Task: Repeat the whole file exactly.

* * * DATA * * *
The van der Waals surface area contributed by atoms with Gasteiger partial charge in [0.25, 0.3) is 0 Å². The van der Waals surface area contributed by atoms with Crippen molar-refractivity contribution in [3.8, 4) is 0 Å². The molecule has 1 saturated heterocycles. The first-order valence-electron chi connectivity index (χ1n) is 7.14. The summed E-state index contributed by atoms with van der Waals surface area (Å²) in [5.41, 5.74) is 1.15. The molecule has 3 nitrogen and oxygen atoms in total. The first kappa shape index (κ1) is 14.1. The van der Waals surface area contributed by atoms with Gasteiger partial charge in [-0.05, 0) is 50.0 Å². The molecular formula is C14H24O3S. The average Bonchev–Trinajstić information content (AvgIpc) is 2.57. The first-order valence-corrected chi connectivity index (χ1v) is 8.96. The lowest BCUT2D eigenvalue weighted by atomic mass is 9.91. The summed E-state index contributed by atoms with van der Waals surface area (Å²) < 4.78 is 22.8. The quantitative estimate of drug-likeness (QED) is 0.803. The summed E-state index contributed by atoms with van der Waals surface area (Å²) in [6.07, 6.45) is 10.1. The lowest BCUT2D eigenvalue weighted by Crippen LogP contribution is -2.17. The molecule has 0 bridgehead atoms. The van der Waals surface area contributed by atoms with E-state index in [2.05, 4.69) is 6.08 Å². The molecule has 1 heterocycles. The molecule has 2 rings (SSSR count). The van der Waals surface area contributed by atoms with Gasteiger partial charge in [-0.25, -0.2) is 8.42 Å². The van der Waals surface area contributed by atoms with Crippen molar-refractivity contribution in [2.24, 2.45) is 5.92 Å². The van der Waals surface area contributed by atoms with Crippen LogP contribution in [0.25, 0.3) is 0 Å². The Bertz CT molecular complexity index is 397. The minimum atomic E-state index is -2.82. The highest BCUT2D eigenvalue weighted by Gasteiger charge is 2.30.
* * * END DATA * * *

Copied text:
The van der Waals surface area contributed by atoms with Gasteiger partial charge in [0.25, 0.3) is 0 Å². The van der Waals surface area contributed by atoms with Crippen molar-refractivity contribution in [3.8, 4) is 0 Å². The molecule has 1 saturated heterocycles. The first-order valence-electron chi connectivity index (χ1n) is 7.14. The summed E-state index contributed by atoms with van der Waals surface area (Å²) in [5.41, 5.74) is 1.15. The molecule has 3 nitrogen and oxygen atoms in total. The first kappa shape index (κ1) is 14.1. The van der Waals surface area contributed by atoms with Gasteiger partial charge in [-0.05, 0) is 50.0 Å². The molecular formula is C14H24O3S. The average Bonchev–Trinajstić information content (AvgIpc) is 2.57. The first-order valence-corrected chi connectivity index (χ1v) is 8.96. The lowest BCUT2D eigenvalue weighted by atomic mass is 9.91. The summed E-state index contributed by atoms with van der Waals surface area (Å²) < 4.78 is 22.8. The quantitative estimate of drug-likeness (QED) is 0.803. The summed E-state index contributed by atoms with van der Waals surface area (Å²) in [6.07, 6.45) is 10.1. The lowest BCUT2D eigenvalue weighted by Crippen LogP contribution is -2.17. The molecule has 0 bridgehead atoms. The van der Waals surface area contributed by atoms with E-state index in [2.05, 4.69) is 6.08 Å². The molecule has 1 heterocycles. The molecule has 2 rings (SSSR count). The van der Waals surface area contributed by atoms with Gasteiger partial charge in [-0.25, -0.2) is 8.42 Å². The van der Waals surface area contributed by atoms with Crippen molar-refractivity contribution in [2.24, 2.45) is 5.92 Å². The van der Waals surface area contributed by atoms with Crippen LogP contribution in [0.25, 0.3) is 0 Å². The Bertz CT molecular complexity index is 397. The minimum atomic E-state index is -2.82. The highest BCUT2D eigenvalue weighted by Gasteiger charge is 2.30.